Abstract

The Neotropical region is the most biologically diverse region on the planet. The region encompasses a variety of ecosystems and has long been the target of researchers interested in patterns of species diversity and distribution. More recently, molecular data have been incorporated into methods for reconstructing the historical relationships among geographical areas and their biotas. Molecular phylogenetics has provided insights into diversification patterns and the influence of Late Cenozoic events on the evolutionary history of the region. Nevertheless, considering the vast extent and complexity of the region, more studies are needed to fully appreciate the patterns of biogeography and the mechanisms that generate and maintain its biodiversity. Therefore, in Chapter 1 I employed molecular methods to reconstruct the phylogenetic relationships of the subfamily Sigmodontinae, which is the most diverse and widespread radiation of Neotropical rodents. I was able to evaluate controversial hypotheses about the paleogeographic scenarios implicated to explain the biogeography of sigmodontines. Advances in sequencing technology and analytical approaches have revolutionized the role of historical biogeography in elucidating the spatial and temporal context of diversification, and the integrative field of phylogeography was fundamental to the development of biogeography at the intraspecific level. However, the potential of phylogeography to unravel diverse historical scenarios in a tractable statistical framework has been largely unexplored for the Neotropics as a whole. In order to integrate more robust hypothesis testing to elucidate the evolutionary history of Amazonia's biota, I devoted Chapter 2 to a review of Amazonian phylogeography that I anticipate will improve the basis for interpreting the patterns and processes of diversification in Amazonia. Chapter 3 is a thorough species account of spiny rats of the genus Proechimys, which is poorly known taxonomically despite its diversity and widespread distribution in the Neotropics. This taxonomic revision will benefit researchers interested in using such information with coalescent-based methods of species delimitation aimed at an integrative and stable taxonomy. Lastly, Chapter 4 deals with the phylogeography of P. roberti. This species occurs in southeastern Amazonia and the Cerrado of central Brazil. I employed a dense taxon sampling and used coalescent-based methods to demonstrate that rivers and topography have a causal link to the geographic structure of P. roberti populations. In my dissertation, I used a combination of molecular genetics tools to provide a better understanding of the biogeography and evolution of some of the most diverse groups of Neotropical mammals. My dissertation interacts in many levels with my future research interests. These present and future efforts hold promise for unraveling the evolutionary history of the Neotropical region and its biota, and will assist in conservation decisions aiming at preserving its unparalleled biodiversity.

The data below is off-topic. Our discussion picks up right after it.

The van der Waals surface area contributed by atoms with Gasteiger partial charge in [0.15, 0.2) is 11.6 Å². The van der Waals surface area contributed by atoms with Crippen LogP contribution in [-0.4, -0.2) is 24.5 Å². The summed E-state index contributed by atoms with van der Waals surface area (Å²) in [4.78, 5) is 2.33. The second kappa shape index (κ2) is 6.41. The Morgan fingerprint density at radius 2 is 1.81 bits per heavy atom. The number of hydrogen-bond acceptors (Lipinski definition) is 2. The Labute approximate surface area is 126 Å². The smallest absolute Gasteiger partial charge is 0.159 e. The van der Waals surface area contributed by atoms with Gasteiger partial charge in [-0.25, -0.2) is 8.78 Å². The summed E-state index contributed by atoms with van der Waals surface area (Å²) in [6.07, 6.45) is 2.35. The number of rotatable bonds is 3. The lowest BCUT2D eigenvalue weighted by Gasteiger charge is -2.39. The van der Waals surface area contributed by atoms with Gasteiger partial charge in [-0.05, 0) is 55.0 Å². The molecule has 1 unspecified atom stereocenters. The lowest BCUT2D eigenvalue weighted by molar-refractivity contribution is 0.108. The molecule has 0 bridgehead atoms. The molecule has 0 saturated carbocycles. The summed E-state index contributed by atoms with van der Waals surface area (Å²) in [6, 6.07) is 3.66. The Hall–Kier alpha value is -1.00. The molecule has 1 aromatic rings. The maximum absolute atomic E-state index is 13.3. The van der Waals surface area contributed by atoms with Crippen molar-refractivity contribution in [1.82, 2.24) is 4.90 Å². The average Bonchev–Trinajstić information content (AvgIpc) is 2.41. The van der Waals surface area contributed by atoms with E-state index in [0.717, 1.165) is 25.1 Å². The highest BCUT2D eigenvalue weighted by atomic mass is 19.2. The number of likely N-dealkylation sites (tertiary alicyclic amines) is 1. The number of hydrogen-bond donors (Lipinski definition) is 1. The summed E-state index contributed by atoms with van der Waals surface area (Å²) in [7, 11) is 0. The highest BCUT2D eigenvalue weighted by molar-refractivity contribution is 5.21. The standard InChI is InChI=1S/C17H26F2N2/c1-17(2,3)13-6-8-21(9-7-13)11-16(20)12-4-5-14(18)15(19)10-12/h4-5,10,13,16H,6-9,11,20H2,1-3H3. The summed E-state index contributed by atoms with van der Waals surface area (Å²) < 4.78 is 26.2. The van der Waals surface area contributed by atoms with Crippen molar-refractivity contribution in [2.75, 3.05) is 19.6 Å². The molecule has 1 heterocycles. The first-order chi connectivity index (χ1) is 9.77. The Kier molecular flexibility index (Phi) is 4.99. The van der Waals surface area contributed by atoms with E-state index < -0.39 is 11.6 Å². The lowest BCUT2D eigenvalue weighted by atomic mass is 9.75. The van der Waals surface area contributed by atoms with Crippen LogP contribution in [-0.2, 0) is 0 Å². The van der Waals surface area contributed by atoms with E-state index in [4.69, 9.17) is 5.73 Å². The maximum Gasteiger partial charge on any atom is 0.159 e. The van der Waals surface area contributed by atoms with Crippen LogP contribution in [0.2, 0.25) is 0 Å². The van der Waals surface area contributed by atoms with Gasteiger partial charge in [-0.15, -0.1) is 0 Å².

Degree

PhD

College and Department

Life Sciences; Biology

Rights

http://lib.byu.edu/about/copyright/

Date Submitted

2013-07-05

Document Type

Dissertation

Handle

http://hdl.lib.byu.edu/1877/etd6416

Keywords

diversification, coalescent, hypothesis testing, rodents, statistical phylogeography, Proechimys, taxonomy, South America, Amazon Basin

Included in

Biology Commons

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